2016/17 IPS-Nathan Lectures: The Challenges of Governance in a Complex World

By Fern Yu

FROM April to May 2017, the Institute of Policy Studies held the 2016/17 IPS-Nathan Lectures by Mr Peter Ho. The series was collectively titled The Challenges of Governance in a Complex World. Mr Ho delivered four lectures discussing the issues of complexity, governance, and futures thinking, drawing on his experience as Senior Adviser at the Centre for Strategic Futures, and former Head of Civil Service (2005 – 2010).

To extend our reach, IPS live streamed two of the lectures on Facebook – a first for IPS events. The streams received around 1,000 views each time and proved to be interactive, with viewers posing their questions online during the Question-and-Answer sessions, and Mr Ho taking them on.

An average of 300 people attended each lecture, which were widely covered in the press. In particular, Mr Ho’s remarks on the need to take risks and the role of civil servants in Singapore’s future attracted interest.

Teo Xian Min, Assistant Director at the Ministry of National Development, said after Mr Ho’s first lecture, “I think I’ll definitely share (about the lecture) with my colleagues, because in our daily work, we deal with immediate problems, but we also have to think long-term, so coming from a practitioner’s perspective – the former Head of Civil Service – will really help us grapple with this balance.”

Before start of series, Mr Ho said that he had three lessons he wanted to offer the audience through his lectures: i) that our environment is a fast-changing and complex one, ii) that there are no easy answers, and iii) that every major decision and policy is an exercise in making the right judgment, rather than finding the absolute right answer. Mr Ho made good on his aims by introducing new concepts throughout the lectures, delving further into them as the series progressed to explicate the complexity of the world we live in today.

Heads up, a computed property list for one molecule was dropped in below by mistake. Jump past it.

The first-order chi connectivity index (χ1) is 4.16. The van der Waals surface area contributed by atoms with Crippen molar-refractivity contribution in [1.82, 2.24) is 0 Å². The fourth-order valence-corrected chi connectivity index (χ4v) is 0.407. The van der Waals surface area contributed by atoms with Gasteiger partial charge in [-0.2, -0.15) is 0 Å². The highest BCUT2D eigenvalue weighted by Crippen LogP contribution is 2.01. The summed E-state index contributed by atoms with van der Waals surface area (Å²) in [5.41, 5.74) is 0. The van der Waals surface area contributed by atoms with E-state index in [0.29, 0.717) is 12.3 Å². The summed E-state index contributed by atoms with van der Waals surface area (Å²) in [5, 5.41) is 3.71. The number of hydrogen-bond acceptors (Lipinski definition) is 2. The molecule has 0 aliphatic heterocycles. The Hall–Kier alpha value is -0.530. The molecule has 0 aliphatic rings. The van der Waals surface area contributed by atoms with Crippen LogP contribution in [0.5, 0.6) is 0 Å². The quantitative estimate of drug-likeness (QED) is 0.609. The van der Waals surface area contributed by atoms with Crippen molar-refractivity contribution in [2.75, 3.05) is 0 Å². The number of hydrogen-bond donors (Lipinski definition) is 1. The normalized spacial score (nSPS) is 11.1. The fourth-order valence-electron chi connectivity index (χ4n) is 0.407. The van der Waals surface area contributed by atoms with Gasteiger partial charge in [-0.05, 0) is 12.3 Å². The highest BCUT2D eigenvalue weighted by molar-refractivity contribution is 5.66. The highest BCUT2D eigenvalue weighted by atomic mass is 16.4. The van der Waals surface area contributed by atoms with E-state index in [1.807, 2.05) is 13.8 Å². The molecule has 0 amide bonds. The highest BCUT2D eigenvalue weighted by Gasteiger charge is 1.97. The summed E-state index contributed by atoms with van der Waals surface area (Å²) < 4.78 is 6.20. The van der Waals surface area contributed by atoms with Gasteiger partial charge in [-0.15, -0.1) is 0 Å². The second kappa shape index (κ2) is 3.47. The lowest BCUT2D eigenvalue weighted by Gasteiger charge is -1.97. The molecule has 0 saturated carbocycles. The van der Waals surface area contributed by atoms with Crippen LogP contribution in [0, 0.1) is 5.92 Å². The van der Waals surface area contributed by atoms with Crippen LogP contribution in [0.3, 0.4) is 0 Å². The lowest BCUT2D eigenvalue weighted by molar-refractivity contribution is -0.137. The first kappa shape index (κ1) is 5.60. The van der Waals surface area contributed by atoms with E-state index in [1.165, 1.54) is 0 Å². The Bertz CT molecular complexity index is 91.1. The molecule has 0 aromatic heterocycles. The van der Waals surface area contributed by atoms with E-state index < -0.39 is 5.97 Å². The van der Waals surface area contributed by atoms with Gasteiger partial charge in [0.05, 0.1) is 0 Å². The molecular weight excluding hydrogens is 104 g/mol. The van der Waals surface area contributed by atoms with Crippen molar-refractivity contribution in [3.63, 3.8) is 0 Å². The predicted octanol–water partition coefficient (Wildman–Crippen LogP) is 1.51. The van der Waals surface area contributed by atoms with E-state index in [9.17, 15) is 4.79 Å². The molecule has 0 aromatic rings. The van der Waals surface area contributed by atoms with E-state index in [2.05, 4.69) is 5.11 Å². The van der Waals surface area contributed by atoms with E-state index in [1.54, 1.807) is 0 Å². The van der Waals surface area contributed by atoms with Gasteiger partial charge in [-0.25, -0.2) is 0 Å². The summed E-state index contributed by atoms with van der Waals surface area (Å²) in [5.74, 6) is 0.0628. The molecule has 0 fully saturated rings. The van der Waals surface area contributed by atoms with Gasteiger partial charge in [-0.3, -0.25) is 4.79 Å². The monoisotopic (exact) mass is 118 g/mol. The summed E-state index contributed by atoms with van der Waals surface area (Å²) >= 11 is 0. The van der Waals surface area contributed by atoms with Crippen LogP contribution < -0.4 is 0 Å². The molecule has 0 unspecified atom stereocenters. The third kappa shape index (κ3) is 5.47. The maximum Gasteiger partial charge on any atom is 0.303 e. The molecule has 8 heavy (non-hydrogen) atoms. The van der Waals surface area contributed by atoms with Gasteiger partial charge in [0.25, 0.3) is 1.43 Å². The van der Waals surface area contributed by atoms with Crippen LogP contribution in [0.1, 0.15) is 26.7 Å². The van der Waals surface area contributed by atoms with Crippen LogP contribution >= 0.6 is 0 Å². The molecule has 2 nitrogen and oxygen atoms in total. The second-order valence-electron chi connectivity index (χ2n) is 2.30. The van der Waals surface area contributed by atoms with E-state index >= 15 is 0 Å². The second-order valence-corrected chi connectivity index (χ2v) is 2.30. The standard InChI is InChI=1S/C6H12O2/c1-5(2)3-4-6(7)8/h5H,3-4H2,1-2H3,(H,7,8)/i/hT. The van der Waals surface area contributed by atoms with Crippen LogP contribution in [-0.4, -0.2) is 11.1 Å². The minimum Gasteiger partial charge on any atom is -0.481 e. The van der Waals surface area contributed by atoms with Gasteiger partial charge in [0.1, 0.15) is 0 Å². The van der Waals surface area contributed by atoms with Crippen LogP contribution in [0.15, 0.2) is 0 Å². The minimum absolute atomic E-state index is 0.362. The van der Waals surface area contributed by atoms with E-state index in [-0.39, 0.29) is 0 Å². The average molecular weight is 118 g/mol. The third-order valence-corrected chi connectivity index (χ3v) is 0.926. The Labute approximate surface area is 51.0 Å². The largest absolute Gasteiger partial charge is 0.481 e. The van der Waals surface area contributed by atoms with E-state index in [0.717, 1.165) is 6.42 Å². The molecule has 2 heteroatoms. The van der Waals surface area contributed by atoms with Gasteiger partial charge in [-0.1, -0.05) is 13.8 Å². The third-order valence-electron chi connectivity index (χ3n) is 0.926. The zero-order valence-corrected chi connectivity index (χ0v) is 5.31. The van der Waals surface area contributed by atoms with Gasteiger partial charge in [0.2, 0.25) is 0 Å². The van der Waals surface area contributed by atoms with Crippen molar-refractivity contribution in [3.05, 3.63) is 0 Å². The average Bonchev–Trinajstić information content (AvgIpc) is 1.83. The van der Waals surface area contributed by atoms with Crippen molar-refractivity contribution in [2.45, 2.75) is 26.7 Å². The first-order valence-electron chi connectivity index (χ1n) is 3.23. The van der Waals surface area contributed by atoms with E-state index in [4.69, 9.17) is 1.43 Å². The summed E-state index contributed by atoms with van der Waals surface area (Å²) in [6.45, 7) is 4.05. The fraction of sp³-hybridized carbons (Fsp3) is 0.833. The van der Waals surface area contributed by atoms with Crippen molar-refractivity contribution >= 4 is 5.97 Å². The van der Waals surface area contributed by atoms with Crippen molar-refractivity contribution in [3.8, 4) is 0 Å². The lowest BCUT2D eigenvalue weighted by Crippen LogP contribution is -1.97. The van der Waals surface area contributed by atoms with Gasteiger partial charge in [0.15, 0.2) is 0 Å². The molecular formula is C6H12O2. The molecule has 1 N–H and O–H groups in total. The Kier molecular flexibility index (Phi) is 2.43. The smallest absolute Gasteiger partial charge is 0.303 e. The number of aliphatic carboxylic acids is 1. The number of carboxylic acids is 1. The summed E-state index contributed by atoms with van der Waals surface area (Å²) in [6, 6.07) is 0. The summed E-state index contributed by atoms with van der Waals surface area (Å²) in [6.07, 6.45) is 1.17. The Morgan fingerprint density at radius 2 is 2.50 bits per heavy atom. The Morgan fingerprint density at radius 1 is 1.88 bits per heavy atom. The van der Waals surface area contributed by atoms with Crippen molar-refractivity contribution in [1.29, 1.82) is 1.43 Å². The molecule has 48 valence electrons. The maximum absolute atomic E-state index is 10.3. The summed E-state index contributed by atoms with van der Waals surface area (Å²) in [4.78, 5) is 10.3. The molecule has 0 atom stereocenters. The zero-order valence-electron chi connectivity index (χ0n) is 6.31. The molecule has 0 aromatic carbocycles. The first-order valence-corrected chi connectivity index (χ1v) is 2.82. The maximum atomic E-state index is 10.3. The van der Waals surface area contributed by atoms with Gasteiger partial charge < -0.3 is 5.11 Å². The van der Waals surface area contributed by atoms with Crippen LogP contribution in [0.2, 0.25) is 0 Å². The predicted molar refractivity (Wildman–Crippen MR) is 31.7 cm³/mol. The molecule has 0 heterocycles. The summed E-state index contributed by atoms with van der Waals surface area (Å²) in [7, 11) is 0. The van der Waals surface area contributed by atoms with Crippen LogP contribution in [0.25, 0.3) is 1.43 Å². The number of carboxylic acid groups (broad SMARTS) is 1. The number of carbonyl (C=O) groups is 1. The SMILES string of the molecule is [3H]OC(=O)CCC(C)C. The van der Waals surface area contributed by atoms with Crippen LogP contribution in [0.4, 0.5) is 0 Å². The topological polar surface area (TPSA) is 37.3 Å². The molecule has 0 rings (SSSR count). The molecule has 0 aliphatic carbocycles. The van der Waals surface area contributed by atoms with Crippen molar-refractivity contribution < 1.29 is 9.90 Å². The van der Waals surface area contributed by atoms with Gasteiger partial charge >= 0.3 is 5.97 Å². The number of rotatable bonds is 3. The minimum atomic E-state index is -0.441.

“The past, they say, is another country, but I think Peter has succeeded in making the future, at least, a country that we would like to visit,” said IPS Director Janadas Devan in his closing remarks to the series.

Lecture I – Hunting Black Swans and Taming Black Elephants: Governance in a Complex World (5 April 2017)

Moderated by Ms Debra Soon, Chief Customer Officer & Head, English Audience Segment, Mediacorp Pte Ltd

In the opening lecture, Mr Ho took the opportunity to provide a framework for his series. He started by explaining what complex systems were, and how it affected governance today. As there were many connections and interactions among agents in a complex system, outcomes tend to be unpredictable, leaving policy makers and planners surprised.

Mr Ho also introduced several concepts to elucidate complexity, such as the butterfly effect, whereby small changes in initial conditions can produce large effects, and the black elephant, which is a problem that people pretend not to see, even though it is visible to them. The question-and-answer segment centered on two themes: the role of non-government actors in managing complexity, and how to prepare people for a complex future.

Lecture II – Governing in the Anthropocene: Risk & Resilience, Imagination & Innovation (19 April 2017)